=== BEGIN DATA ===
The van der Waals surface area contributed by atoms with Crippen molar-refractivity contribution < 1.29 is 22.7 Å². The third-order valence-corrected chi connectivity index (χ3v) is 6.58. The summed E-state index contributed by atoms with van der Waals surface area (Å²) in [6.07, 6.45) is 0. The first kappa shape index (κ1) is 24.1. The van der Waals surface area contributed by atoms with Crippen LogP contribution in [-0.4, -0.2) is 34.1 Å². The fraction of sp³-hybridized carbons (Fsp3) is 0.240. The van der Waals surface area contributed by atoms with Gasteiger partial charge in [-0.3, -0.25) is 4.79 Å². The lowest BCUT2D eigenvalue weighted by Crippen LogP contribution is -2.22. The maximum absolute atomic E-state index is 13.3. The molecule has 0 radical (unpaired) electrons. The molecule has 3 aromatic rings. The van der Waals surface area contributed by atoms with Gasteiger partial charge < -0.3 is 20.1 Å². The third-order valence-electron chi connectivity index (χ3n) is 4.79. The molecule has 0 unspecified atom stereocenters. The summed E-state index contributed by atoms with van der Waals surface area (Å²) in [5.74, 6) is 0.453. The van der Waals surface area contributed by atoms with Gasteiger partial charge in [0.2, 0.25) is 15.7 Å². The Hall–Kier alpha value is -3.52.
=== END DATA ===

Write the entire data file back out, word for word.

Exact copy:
The van der Waals surface area contributed by atoms with Crippen molar-refractivity contribution < 1.29 is 22.7 Å². The third-order valence-corrected chi connectivity index (χ3v) is 6.58. The summed E-state index contributed by atoms with van der Waals surface area (Å²) in [6.07, 6.45) is 0. The first kappa shape index (κ1) is 24.1. The van der Waals surface area contributed by atoms with Crippen LogP contribution in [-0.4, -0.2) is 34.1 Å². The fraction of sp³-hybridized carbons (Fsp3) is 0.240. The van der Waals surface area contributed by atoms with Gasteiger partial charge in [-0.3, -0.25) is 4.79 Å². The lowest BCUT2D eigenvalue weighted by Crippen LogP contribution is -2.22. The maximum absolute atomic E-state index is 13.3. The molecule has 0 radical (unpaired) electrons. The molecule has 3 aromatic rings. The van der Waals surface area contributed by atoms with Gasteiger partial charge < -0.3 is 20.1 Å². The third-order valence-electron chi connectivity index (χ3n) is 4.79. The molecule has 0 unspecified atom stereocenters. The summed E-state index contributed by atoms with van der Waals surface area (Å²) in [5.74, 6) is 0.453. The van der Waals surface area contributed by atoms with Gasteiger partial charge in [0.2, 0.25) is 15.7 Å². The Hall–Kier alpha value is -3.52.